There’s a similar effect of unlikable victim and sympathetic murderer in Colin Dexter’s The Daughters of Cain. In that novel, Inspector Morse and Sergeant Lewis are investigating the death of Dr. Felix McClure, a retired Oxford don. Their search for the killer leads to Ted Brooks, his former scout. As Morse and Lewis look into the events surrounding McClure’s death, they find that Brooks is a drug dealer and an abusive husband and stepfather whom McClure was about to expose. When Brooks disappears and is later found dead, it’s easy to be glad that Brooks has “gotten his.” As Morse and Lewis find out more about Brooks’ life and relationships, it’s clear that he ruined more than one life. Later, when the truth about his and McClure’s deaths is revealed, we have real sympathy for the murderer.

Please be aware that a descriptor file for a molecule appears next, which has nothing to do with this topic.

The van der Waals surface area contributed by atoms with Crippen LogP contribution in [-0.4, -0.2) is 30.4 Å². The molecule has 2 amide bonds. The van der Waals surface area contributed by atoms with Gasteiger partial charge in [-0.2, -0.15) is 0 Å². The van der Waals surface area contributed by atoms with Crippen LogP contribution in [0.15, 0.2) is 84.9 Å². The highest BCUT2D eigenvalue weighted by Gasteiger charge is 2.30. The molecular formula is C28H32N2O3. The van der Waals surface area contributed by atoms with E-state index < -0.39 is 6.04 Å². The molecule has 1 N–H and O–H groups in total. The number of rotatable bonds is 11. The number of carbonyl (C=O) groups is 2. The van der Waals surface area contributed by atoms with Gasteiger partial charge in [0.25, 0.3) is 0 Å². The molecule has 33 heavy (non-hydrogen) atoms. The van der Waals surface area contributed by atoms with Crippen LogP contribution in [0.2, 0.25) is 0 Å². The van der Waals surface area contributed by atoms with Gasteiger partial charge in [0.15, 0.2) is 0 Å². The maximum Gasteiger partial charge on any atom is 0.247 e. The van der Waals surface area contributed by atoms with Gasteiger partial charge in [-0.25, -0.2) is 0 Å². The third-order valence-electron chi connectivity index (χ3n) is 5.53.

It’s also easy to sympathize with the murderer in Georges Simenon’s Maigret and the Wine Merchant, in which Maigret investigates the murder of Oscar Chabut, a wealthy wine merchant. Neither Chabut’s wife nor his mistress are in the least upset about his death, and Maigret soon finds that Chabut is a compulsive womanizer and a ruthless businessman who’s made a long list of personal and professional enemies. As Maigret works through the many suspects, he soon finds that nearly everyone had a very good reason to hate or fear Chabut. When Maigret determines who the murderer is, the reader almost doesn’t want the murderer punished. For one thing, Chabut has treated everyone in his life so shabbily that it’s easy to feel he’s gotten his just deserts. For another, the person who turns out to be the murderer is a very sympathetic character. We can really see why this person would feel driven to kill Chabut.